Tuesday, March 8, 2016

What's not to like about "Midnight in Paris"

I am not a fan of Woody Allen, the person, although he is known world-wide as a comedian, writer, producer and director.

And there’s not many, if any, of his films that I have actually sat through.

Until now that is.

Some people seem to always be “late to the game.” That’s me.

I discover something when others have known about it for years. 

And that is the way it is with my latest encounter with Mr. Allen.

Back in 2011 he wrote and directed the movie “Midnight in Paris.”

I don’t keep up with him as an individual, therefore I don’t keep track of his movies. But about three months ago I ran across an article in an old magazine about the movie he wrote and directed.

And I actually went onto Amazon Prime and watched it.

Why did I watch it?

Well, it had the word Paris in the title. And it was about a guy in the field of writing. And he had a nice looking fiancé. And the review told of his experience upon entering the bewitching midnight hour.

There are always those who think about the past, and how it was or could have been.

A number of times while in the Cafe du Monde in New Orleans, I envisioned the situation where either William Faulkner, Truman Capote or Tennesee Williams, or some other notable writer would arrive, find a special spot and await their beignets and cafe au lait.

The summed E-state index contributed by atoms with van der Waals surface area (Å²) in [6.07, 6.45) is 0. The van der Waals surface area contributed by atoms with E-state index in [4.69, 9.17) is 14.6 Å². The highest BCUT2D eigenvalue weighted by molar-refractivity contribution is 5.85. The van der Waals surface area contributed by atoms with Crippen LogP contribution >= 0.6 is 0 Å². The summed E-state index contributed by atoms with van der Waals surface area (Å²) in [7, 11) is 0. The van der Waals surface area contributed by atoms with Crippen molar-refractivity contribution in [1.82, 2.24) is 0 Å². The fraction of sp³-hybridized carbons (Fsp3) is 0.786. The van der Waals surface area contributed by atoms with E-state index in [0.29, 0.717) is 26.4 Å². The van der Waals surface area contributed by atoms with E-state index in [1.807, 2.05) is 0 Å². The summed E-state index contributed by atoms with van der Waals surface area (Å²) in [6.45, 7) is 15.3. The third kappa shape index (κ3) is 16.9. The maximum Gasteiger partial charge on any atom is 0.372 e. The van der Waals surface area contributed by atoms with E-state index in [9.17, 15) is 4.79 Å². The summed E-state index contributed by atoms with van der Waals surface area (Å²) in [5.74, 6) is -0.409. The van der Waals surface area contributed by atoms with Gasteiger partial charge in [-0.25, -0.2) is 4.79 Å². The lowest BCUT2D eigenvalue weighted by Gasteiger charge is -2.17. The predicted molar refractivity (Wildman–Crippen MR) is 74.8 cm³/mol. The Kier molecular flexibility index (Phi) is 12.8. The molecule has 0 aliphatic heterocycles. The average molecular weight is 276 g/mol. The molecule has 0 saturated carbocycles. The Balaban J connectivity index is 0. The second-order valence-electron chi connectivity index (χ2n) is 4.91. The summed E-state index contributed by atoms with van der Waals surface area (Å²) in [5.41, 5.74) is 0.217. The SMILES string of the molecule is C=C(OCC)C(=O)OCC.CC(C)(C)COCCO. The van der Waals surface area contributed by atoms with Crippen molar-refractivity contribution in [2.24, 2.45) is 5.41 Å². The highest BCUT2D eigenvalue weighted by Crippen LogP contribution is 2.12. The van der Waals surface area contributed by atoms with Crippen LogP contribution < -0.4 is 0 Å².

We think of maybe how grandiose the past was.

In “Midnight in Paris,” that thinking played out, and we discovered how those who we would have like to have met back in the 1920’s, were thinking about going back another 50 years to see how how it was at that time.

I knew how the movie would end. Who (OK, a lot of us don’t fit the mold) wouldn’t stay in the City of Light and live what some would call an extraordinary life in such a great city.

Having visited once, I do yearn to return to Paris.

But like most who have deep roots in another part of the world where we will stay, its good to have movies such as “Midnight in Paris” to add fuel to the fire of adventure in such a place and make us maybe a little sad that we didn’t step outside of our comfort zone, at least, maybe, for a little while.

I still don’t like Woody Allen as a person.

But I love, “Midnight in Paris.”

Next post: March 15, 2016

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